Episode 29

Building a Great Customer Experience with PLG

In this episode of Good Data Better Marketing podcast, Ilan Frank, Head of Platform at Airtable, discusses the PLG gap, how Airtable is helping customers leverage AI, and driving alignment through culture and communication.


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Guest speaker: Ilan Frank

Ilan is the Head of Platform at Airtable, a cloud collaboration service and spreadsheet-database hybrid, with the features of a database but applied to a spreadsheet. In this role, Ilan leads product strategy, direction, and delivery for Airtable's foundation, including integrations, scale, and extensibility to help power Airtable's growth, particularly into the enterprise. Ilan brings over 20 years of experience in building productivity solutions where there are specific requirements within administration, security, compliance, and scale.

Prior to Airtable, Ilan was an early leader at Slack, helping the company scale to win the enterprise, including 80% of the Fortune 100.


Episode summary

In this episode, Kailey sits down with Ilan to discuss the PLG gap, how Airtable is helping customers leverage AI, and driving alignment through culture and communication.


Key takeaways

  • The most successful companies these days are the ones that start with PLG. They are creating value and delight for their end users who then share those positive experiences with their colleagues.

  • Using AI to create a great customer experience needs three things. The first is getting AI into the hands of app developers so they can deliver more functionality to end users. Second, use machine learning to make decisions and predict information in your app. And finally, use AI as an assistant to builders so they can build faster.

  • When growing your enterprise software, relationship building is key. It’s important to connect product managers and engineers directly with customers to figure out which features they’re most excited to try. These relationships create champions for growth of your software.


Speaker quotes

“The companies that are going to be successful now in this decade, are ones that start with PLG. They start with creating value for end users, and those end users are just delighted and can't wait to share it with their colleagues. It's going to be very difficult for a company to come in and just basically create a better ServiceNow, or a better Workday, or better Salesforce without that.” – Ilan Frank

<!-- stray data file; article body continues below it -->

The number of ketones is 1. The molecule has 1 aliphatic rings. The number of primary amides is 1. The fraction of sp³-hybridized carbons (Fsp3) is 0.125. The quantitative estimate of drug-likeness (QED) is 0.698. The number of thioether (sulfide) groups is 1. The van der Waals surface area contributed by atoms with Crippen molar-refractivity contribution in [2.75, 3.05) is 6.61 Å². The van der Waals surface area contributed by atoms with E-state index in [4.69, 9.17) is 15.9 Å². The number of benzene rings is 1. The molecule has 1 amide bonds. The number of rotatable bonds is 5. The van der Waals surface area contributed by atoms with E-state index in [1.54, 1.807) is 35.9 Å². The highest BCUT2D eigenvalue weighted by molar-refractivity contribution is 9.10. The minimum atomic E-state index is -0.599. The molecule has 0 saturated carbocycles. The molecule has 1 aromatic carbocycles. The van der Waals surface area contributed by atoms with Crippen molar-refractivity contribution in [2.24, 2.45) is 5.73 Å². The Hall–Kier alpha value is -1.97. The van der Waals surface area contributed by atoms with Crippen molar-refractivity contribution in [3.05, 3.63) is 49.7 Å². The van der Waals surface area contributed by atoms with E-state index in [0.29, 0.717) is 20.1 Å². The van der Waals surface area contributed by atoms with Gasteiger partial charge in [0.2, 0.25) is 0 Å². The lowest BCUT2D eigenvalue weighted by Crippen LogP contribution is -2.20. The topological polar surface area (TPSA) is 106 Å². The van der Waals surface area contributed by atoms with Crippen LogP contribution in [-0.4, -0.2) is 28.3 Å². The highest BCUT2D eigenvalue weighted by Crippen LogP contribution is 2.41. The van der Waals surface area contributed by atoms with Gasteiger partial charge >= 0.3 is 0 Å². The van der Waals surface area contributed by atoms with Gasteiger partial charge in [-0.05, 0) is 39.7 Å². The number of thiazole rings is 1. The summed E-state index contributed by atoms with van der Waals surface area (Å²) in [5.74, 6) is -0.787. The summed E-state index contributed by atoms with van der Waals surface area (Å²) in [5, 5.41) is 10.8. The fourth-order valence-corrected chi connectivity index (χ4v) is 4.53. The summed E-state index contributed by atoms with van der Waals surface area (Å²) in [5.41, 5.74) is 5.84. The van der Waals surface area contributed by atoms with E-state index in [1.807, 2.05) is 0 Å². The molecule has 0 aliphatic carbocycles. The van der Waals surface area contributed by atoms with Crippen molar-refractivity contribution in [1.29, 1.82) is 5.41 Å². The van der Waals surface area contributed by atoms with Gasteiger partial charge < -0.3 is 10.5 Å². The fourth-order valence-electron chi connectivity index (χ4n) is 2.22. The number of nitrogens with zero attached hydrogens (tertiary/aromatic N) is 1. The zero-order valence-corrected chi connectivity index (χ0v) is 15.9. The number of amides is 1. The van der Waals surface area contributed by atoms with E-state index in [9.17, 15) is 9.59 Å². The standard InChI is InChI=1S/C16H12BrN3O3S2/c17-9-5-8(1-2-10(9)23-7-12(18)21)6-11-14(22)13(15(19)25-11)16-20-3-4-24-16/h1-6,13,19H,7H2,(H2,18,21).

Episode timestamps

‍*(02:47) - Ilan’s career journey

*(07:50) - How AI relates to customer experience in enterprise technology

*(18:59) - Ilan explains the PLG gap

‍*(26:51) - How Ilan defines “good data” 

*(36:44) - An example of another company doing it right with customer engagement (hint: it’s Snyk and Figma)

‍*(39:45) - Changes in customer experience in the next 6-12 months

*(42:43) - Ilan’s recommendations for upleveling customer experience strategies


Connect with Ilan on LinkedIn

Connect with Kailey on LinkedIn


Read the transcript


Ilan Frank: The companies that are gonna be successful now in this decade are ones that start with PLG. They start with creating value for end users, and those end users are just, again, delighted and can't wait to share it with their colleagues. It's gonna be very difficult for a company to come in and just basically create a better service now or a better work day, a better sales force without that.

Kailey Raymond: 10 years ago, sales-led growth models were incredibly popular during the onset of cloud. And as all things change, we're now entering a new era. Product led growth is now the go to GTM strategy, and as often now being combined with SLG for a one-two punch. If you wanna become the next Slack, you have to start with PLG. Delighting end users who then share their experiences with colleagues can create that growth flywheel. In today's episode, I sit down with Airtable's Ilan Frank, to discuss the PLG gap, how Airtable is helping customers leverage AI and driving alignment through culture and communication.


Kailey Raymond: I'm excited today. I have Ilan here. Ilan Frank is the VP of Product at Airtable. He leads product strategy direction and the overall delivery for Airtables Foundation, so he has a lot to share about their growth in particular as they're going into the enterprise. He has over 20 years of experience. In particular, he came from Slack most recently, helping the company scale to win in that enterprise segment. Ilan, welcome to the show.

Ilan Frank: Thank you so much for having me.

Kailey Raymond: I am excited to dig in. First question for you is, tell me how you got to where you are today. You've had a lot of experience in the tech world, you've been at some pretty amazing companies, led a lot of scale, and tell me in your own words, your own story.